It’s easy to see it as the choice to avoid immorality, sexual as per the last few chapters, or dodgy ways to get money.

It’s also talking about whether your heart is seeking truth, moving towards God, or fighting truth, hardening your heart to God. That’s why it can talk about the way of the simple, those who go into folly’s house, as leading to death. The ultimate foolishness is rejecting God.

In the middle was a section that seemed to speak to my fears over Facebook. About not arguing with scoffers or rebuking mockers.

Basically not having pointless arguments where you dispute the views of people who hate God. It’s a dead end if it just hardens your opposition to each other.

Also describes a fair whack of Facebook. It’s just people stating their prejudices at each other and getting angry at others who don’t agree and never will. It’s not constructive.

And I wondered if I was foolish for attacking my own church in front of non Christian friends. I also got to stand up for my faith very publically. So it’s not a clear situation.

Out maybe it is, maybe I’m in folly’s house.

My pastor invited me to the pub for a drink on Thursday. I thought ‘how great’ but then I worried – is this about the Facebook post? His wife personal messaged me a contribution to the argument, so it’s in his radar. Time will tell.

So there’s my start-of-year joys and blues, wisdom and foolishness, certainty and mystery, all woven with proverbs in a long ramble.

At least now I can also start on concrete, optimistic planning elements of a new year.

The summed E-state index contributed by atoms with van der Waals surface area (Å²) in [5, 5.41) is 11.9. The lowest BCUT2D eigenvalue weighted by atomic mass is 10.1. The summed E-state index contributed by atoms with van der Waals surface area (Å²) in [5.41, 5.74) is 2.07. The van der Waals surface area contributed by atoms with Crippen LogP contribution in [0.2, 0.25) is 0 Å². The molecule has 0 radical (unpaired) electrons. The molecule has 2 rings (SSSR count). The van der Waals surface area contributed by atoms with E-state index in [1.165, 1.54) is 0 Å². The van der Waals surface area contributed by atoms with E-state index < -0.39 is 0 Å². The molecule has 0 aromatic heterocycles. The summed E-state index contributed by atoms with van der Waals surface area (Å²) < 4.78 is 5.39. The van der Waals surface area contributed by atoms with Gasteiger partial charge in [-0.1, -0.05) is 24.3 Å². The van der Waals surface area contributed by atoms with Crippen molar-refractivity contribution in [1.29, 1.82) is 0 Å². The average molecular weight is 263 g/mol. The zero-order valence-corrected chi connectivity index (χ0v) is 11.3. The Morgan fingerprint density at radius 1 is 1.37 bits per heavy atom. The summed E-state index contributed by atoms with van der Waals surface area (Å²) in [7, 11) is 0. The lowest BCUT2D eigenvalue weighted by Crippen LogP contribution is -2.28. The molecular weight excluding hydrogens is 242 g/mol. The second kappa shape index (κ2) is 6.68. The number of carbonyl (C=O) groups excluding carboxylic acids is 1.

Job 32

New commentator, Elihu.

He – like me – is impatient with the dead end the arguments have come to, the three friends saying Job must have sinned, job saying he didn’t.

They have nothing more to say, but he is like bottled up wine, bursting at the skins.

He refers to the spirit of God inspiring him, and criticises job for justifying himself, not God.

His beef with all of them comes back to the fear of the Lord being wisdom, they need to go deeper into God rather than continuing to rely on their own understanding.

Its good advice, I’ve been very earth bound this week. Classic busy December stuff. I’ve been out every night socialising, and I complain of tiredness, but when things get calm and normal, I’m actually restless and can’t settle.

Still no news on any jobs, January looms … Tomorrow will be one month exactly of my contract left. I have 5 job applications in, still only the one interviewed. No one seems in any hurry!

I feel some comfort from a kind of catch 22 which is is they don’t fill all the roles, they’ll need to extend my contract until they do.

I think the worst case scenario I’m looking at is the only job I can get not paying enough, and needing to live frugally until I can get a better outside job. But I’m pretty sure I’ll at least get something.

The weekend away was interesting, but I think it gave me pause to think about what I am really getting into. Is it really me? Where do I draw the line at my commitment?

But I’m definitely needing to do a David and slow down before the presence of God.

Gotta go now!